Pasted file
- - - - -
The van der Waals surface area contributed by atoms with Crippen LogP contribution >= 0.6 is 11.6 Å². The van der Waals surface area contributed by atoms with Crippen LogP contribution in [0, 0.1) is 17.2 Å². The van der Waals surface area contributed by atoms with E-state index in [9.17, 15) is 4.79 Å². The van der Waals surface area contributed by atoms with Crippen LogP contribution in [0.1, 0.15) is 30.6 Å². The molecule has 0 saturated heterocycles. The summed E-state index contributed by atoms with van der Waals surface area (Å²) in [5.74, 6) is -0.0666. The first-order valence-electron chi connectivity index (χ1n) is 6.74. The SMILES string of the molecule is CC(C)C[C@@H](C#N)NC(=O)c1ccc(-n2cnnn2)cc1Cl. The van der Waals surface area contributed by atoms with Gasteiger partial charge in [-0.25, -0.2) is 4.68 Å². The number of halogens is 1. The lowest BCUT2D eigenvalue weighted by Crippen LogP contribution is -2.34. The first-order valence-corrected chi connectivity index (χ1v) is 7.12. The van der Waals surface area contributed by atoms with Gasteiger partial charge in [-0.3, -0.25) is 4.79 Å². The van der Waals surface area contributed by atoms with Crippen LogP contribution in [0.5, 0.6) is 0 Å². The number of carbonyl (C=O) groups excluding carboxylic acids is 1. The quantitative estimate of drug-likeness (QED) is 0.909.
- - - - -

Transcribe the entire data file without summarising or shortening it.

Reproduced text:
The van der Waals surface area contributed by atoms with Crippen LogP contribution >= 0.6 is 11.6 Å². The van der Waals surface area contributed by atoms with Crippen LogP contribution in [0, 0.1) is 17.2 Å². The van der Waals surface area contributed by atoms with E-state index in [9.17, 15) is 4.79 Å². The van der Waals surface area contributed by atoms with Crippen LogP contribution in [0.1, 0.15) is 30.6 Å². The molecule has 0 saturated heterocycles. The summed E-state index contributed by atoms with van der Waals surface area (Å²) in [5.74, 6) is -0.0666. The first-order valence-electron chi connectivity index (χ1n) is 6.74. The SMILES string of the molecule is CC(C)C[C@@H](C#N)NC(=O)c1ccc(-n2cnnn2)cc1Cl. The van der Waals surface area contributed by atoms with Gasteiger partial charge in [-0.25, -0.2) is 4.68 Å². The number of halogens is 1. The lowest BCUT2D eigenvalue weighted by Crippen LogP contribution is -2.34. The first-order valence-corrected chi connectivity index (χ1v) is 7.12. The van der Waals surface area contributed by atoms with Gasteiger partial charge in [-0.3, -0.25) is 4.79 Å². The van der Waals surface area contributed by atoms with Crippen LogP contribution in [0.5, 0.6) is 0 Å². The number of carbonyl (C=O) groups excluding carboxylic acids is 1. The quantitative estimate of drug-likeness (QED) is 0.909.